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60-Second Health

Stress Linked to Aging Chromosomes

Chromosome-protecting telomeres are shorter in people with depression--which has been linked to irregular stress hormone levels. Katherine Harmon reports

Too much sun, smoking and a poor diet can make us look older. But additional forces are at work aging our cells. 

A growing body of research has pointed to chronic stress—and the hormones that come along with it—as hastening aging. That stress is particularly important for chromosomes. Unfortunately, our chromosomes suffer injuries over time. But to help guard them, chromosomes come with protective end buffers called telomeres.

New research finds that these caps are notably shorter in people with depression—which has been linked to irregular stress hormone levels. The findings are in the journal Biological Psychiatry. [Mikael Wikgren, et al., "Short Telomeres in Depression and the General Population Are Associated with a Hypocortisolemic State"]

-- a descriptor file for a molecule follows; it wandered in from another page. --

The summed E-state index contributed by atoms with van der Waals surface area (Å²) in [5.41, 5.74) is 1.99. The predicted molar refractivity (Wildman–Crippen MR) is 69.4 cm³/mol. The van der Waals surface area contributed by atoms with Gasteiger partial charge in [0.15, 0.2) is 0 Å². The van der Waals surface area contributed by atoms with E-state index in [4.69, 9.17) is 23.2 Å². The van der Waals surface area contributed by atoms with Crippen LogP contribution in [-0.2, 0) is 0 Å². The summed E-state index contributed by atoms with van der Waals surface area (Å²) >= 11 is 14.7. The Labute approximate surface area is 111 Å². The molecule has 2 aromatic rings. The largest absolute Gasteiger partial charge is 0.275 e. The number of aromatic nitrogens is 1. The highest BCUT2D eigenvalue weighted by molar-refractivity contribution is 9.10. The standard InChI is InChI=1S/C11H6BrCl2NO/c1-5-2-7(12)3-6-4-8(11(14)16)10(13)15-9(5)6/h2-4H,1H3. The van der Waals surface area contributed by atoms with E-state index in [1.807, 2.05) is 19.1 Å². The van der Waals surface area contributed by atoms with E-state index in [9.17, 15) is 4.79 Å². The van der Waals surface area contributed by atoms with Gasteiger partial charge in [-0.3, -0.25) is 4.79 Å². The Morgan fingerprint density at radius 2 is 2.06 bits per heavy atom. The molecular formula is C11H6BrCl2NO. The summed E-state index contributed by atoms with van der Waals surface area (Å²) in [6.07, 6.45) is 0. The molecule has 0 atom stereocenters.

Folks without depression who reported feeling the most stressed also had shorter telomeres. And abnormal levels of stress hormones have been found in people with post-traumatic stress disorder, chronic fatigue syndrome and irritable bowl syndrome. Which means that many more people might have chromosomes that are shortening in short order.

Those gray hairs might betray your chronological age. But the state of your chromosomes may be a better marker for how old you effectively really are.

—Katherine Harmon

[The above text is a transcript of this podcast.] 

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